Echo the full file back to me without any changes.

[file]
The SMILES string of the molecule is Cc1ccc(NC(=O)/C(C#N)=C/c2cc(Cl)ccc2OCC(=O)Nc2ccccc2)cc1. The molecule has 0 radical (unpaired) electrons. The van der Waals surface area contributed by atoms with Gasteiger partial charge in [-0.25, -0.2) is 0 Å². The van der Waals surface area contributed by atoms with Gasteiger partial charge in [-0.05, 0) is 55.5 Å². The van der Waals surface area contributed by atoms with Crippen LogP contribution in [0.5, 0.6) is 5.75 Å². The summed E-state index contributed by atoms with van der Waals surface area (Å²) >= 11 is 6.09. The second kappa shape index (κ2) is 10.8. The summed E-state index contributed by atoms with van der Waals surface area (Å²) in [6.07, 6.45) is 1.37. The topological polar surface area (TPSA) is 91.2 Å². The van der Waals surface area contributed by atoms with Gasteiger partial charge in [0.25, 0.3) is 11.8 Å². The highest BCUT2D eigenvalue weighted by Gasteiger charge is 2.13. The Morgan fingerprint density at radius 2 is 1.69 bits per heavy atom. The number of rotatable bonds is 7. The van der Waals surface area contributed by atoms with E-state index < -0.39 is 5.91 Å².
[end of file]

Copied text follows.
The SMILES string of the molecule is Cc1ccc(NC(=O)/C(C#N)=C/c2cc(Cl)ccc2OCC(=O)Nc2ccccc2)cc1. The molecule has 0 radical (unpaired) electrons. The van der Waals surface area contributed by atoms with Gasteiger partial charge in [-0.25, -0.2) is 0 Å². The van der Waals surface area contributed by atoms with Gasteiger partial charge in [-0.05, 0) is 55.5 Å². The van der Waals surface area contributed by atoms with Crippen LogP contribution in [0.5, 0.6) is 5.75 Å². The summed E-state index contributed by atoms with van der Waals surface area (Å²) >= 11 is 6.09. The second kappa shape index (κ2) is 10.8. The summed E-state index contributed by atoms with van der Waals surface area (Å²) in [6.07, 6.45) is 1.37. The topological polar surface area (TPSA) is 91.2 Å². The van der Waals surface area contributed by atoms with Gasteiger partial charge in [0.25, 0.3) is 11.8 Å². The highest BCUT2D eigenvalue weighted by Gasteiger charge is 2.13. The Morgan fingerprint density at radius 2 is 1.69 bits per heavy atom. The number of rotatable bonds is 7. The van der Waals surface area contributed by atoms with E-state index < -0.39 is 5.91 Å².